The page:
Klebsiella has a broad scope at the species and sub-species levels, this article concentrates on common characteristics, environments, and levels of drug resistance.
The broad scope of Klebsiella
The genus, Klebsiella, has a broad scope and extensive list at the species and sub-species levels. To remain clear, we will limit our descriptions to the most clinically significant species and sub-species. Namely, K. pneumoniae and K. oxytoca. The justification for limiting to these two, specifically, is that 90% of the waterborne pathogen infections caused by Klebsiella are these two species.
While the microbiologists out there are going to express scorn for our unwillingness to spend the full article discussing the catalogue of attributes across the genus, we’re keeping to a 30,000-foot discussion when we speak about cellular level and notable characteristics.
Environments of Klebsiella
Klebsiella’s most immediate visual cue is its rod-shape and capsule. Its capsule is meant, in part, to protect it from hostile environments. Klebsiella thrives in the gastrointestinal tracts of a wide range of animals, including our own. And consequently, it’s also found in wastewater, soil, and then of course, fruits and vegetables as well. Since it predominates these areas, it easily integrates into the water cycle, particularly municipal water networks. The capsules promote biofilm development, which allows it to better protect itself and easily persist in water distribution systems despite heavy chlorination. Like the other pathogens we’ve discussed, this too is a gram-negative bacterium, and it’s non-motile tendency depends on the biofilm for protection and nutrients.
Patient risk associated with Klebsiella
Klebsiella is among the most resistant to antibacterial agents, and most recently to a class of antibiotics known as carbapenems. Therefore, we see so much healthcare associated infections (HAIs) resulting from this bug. Klebsiella does exist in the human GI tract, but this does not cause disease. Klebsiella only becomes problematic when it’s transmitted in the blood or inhaled. So, serious blood infections and acute pneumonia are the biggest concerns, particularly with patients in need of long-term, recurring infusions or patients on ventilators. Additionally, individuals hospitalized with liver disease are known to get liver abscess because of Klebsiella.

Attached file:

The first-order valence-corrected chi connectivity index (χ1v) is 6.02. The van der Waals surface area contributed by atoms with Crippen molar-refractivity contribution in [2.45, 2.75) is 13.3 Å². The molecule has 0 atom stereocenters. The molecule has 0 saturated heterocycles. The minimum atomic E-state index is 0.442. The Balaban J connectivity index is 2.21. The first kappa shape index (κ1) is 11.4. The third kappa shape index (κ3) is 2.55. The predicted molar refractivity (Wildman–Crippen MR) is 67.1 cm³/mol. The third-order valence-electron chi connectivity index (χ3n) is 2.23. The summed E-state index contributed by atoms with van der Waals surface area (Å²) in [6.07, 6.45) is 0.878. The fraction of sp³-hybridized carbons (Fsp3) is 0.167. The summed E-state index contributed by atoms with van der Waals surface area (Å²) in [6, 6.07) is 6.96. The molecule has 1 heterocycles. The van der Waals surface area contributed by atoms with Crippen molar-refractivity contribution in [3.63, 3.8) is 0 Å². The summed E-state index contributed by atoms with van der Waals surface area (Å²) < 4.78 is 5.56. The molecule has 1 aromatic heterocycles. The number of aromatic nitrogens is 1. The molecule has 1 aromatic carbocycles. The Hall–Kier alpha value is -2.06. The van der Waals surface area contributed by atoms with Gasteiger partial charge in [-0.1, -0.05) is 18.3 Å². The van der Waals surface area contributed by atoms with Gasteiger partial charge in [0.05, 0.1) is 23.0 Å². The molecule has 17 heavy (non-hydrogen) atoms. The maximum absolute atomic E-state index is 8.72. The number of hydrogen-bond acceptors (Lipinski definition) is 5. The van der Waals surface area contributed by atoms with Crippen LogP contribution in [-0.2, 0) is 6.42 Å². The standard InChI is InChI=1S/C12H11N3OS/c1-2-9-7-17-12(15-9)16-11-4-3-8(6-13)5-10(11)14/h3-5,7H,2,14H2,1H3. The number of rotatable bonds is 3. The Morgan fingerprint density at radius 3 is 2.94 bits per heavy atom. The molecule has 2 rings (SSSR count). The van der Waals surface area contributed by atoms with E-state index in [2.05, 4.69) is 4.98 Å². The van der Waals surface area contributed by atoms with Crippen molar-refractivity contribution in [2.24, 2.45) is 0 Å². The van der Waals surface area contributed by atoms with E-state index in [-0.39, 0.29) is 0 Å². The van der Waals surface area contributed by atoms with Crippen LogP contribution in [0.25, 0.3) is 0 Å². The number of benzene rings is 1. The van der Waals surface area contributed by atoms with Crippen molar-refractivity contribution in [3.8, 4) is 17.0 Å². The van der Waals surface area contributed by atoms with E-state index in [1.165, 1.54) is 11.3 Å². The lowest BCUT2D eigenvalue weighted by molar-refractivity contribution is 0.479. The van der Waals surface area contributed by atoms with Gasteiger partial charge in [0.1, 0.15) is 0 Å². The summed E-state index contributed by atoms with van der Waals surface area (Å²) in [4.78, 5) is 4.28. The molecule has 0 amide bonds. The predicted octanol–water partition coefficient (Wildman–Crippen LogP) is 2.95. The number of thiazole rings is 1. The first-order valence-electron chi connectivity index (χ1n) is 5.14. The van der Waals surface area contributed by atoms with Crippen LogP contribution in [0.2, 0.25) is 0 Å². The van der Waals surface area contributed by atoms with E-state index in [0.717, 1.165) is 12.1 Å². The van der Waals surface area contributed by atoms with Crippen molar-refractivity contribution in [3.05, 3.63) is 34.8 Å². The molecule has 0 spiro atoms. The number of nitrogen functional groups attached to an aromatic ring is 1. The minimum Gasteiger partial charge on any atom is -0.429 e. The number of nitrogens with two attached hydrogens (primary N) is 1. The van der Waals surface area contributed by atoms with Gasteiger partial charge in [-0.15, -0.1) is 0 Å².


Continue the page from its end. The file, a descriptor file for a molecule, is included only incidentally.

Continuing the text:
If you’re paying attention to the headlines, you’ve heard of Klebsiella outbreaks in the United States, but are these cases correlated in any way to our overuse of antibiotics in healthcare settings? Klebsiella is ubiquitous in the environment. It finds its way into many places where humans will run into it, and of course, one of those places is within hospitals and healthcare centers. One of the interesting features of gram-negative bacteria, like Klebsiella, is that they can share genes and plasmids. They can carry antibiotic resistance genes within these plasmids that can be shared with another bacterium and passed on from one group to another. Therefore, when they grow, the resistance to antibiotics can grow exponentially. Bacteria can carry, and “collect” multiple antibiotic resistance factors in their DNA, which makes them hugely dangerous, particularly in a healthcare setting housing immunosuppressed patient populations. The topic of antibiotic stewardship has reached a level of importance to warrant discussion and policy adoption at the World Health Organization (WHO). Even some at Center for Disease Control (CDC) and Health and Human Services consider this an issue that deserves a broader national discourse in the United States. We have a limited number of antibiotics with which to fight infections, and we are losing many of those options because of the way the bacteria are adapting. Consequently, it is harder for pharmaceutical companies to develop novel antibiotics.
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